On Tuesday, DGG made available on iTunes a performance of Bartok's Concerto for Orchestra with the Los Angeles Philharmonic conducted by their music director-designate Gustavo Dudamel, recorded live at performances this past January.
Last April, the 26-year-old Venezuelan's debut with the Chicago Symphony had set orchestra, audiences and critics on fire. With his combination of rock-solid technique, distinctive ideas, and infectious energy Dudabel transformed the now warhorse Mahler 1st Symphony into something that sounded exhilarating, newly-minted. It was evident that the orchestra, which can be a tough crowd, had taken to Dudamel. By the symphony's close, pages that often veer toward wearying bombast became an ecstatic expression of youthful power and optimism. The CSO played their hearts out for their young conductor, rekindling memories of the kind of virtuosity that stunned the world during the early years of the CSO-Solti partnership.
Instantly, the city was ablaze with talk. Could this be the guy we've been waiting for? Could he be the light at the end of the seemingly endless tunnel of CSO's search for a music director to succeed the departed Daniel Barenboim?
As fast as hearts were set aflutter, however, they were stomped flat as a pancake. Before Dudamel's final concerts later that week, the official announcement was made: the Los Angeles Philharmonic had seized the moment and snapped Dudamel up, signing him to a contract that will see him succeed Esa-Pekka Salonen as Music Director starting with the 09/10 season.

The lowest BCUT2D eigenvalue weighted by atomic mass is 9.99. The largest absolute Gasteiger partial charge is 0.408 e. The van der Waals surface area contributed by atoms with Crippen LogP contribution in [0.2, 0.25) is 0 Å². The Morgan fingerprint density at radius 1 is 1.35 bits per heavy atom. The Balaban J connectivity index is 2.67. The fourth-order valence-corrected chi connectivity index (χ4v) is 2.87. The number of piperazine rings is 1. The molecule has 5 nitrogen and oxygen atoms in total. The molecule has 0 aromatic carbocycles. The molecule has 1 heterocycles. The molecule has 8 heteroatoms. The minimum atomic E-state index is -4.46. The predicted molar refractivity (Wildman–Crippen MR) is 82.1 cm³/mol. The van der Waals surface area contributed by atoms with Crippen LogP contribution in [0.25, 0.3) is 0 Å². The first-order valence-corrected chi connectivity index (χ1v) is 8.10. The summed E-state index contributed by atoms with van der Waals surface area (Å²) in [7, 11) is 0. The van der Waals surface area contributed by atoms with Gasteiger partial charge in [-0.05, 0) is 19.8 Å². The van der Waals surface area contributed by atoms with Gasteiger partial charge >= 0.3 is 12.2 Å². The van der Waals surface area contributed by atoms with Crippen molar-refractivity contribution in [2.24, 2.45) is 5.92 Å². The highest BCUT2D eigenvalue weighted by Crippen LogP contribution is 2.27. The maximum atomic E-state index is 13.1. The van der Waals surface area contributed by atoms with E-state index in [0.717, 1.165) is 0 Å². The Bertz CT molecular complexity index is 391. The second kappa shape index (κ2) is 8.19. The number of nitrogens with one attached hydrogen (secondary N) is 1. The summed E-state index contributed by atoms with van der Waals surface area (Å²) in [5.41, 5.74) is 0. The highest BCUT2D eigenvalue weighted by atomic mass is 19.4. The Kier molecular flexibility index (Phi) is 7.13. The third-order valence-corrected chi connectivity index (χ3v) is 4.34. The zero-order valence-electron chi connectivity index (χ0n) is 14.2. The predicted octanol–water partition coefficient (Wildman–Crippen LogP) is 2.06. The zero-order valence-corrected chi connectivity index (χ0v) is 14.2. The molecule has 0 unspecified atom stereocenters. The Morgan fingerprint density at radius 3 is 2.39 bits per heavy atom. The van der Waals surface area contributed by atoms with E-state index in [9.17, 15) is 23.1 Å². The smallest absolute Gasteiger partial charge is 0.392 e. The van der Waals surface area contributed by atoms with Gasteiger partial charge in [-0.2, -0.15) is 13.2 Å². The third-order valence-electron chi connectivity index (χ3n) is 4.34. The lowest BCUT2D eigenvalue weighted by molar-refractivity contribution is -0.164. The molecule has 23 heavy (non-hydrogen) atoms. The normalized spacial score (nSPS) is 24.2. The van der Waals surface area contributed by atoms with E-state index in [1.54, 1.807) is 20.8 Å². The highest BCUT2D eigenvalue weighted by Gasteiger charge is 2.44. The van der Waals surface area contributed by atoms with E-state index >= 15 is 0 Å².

Well that was fun. Let's hope CSO management can coax him back for some guest engagements. He was a great counterbalance for the council of illustrious elders - Pierre Boulez and Bernard Haitink - running the orchestra on an interim basis.
Of course, it's entirely possible Dudamel will crash and burn - a brief bubble, a passing fad - but judging from the Chicago concerts, and his recordings, including the new Bartok - a fluid, flavorful and powerful performance - I wouldn't bet on it.
Classical iTunes is still a bit of strange bird. The fact the St. Matthew Passion is chopped up into individual 99-cent songs takes a bit of getting used to. The other side, however, is that music can be liberated from having to keep adding fillers to reach a saleable 60-70 minute CD. The Dudamel Bartok Concerto is being sold, not as part of a larger package, but as a single work, priced at $5.99.
Postscript: This morning a major candidate for the CSO post appears to have been eliminated, as the New York Philharmonic announced that Riccardo Muti has committed to spending six to eight weeks a season with that orchestra. The NYP named Alan Gilbert, 40, as its new Music Director, beginning in 2009.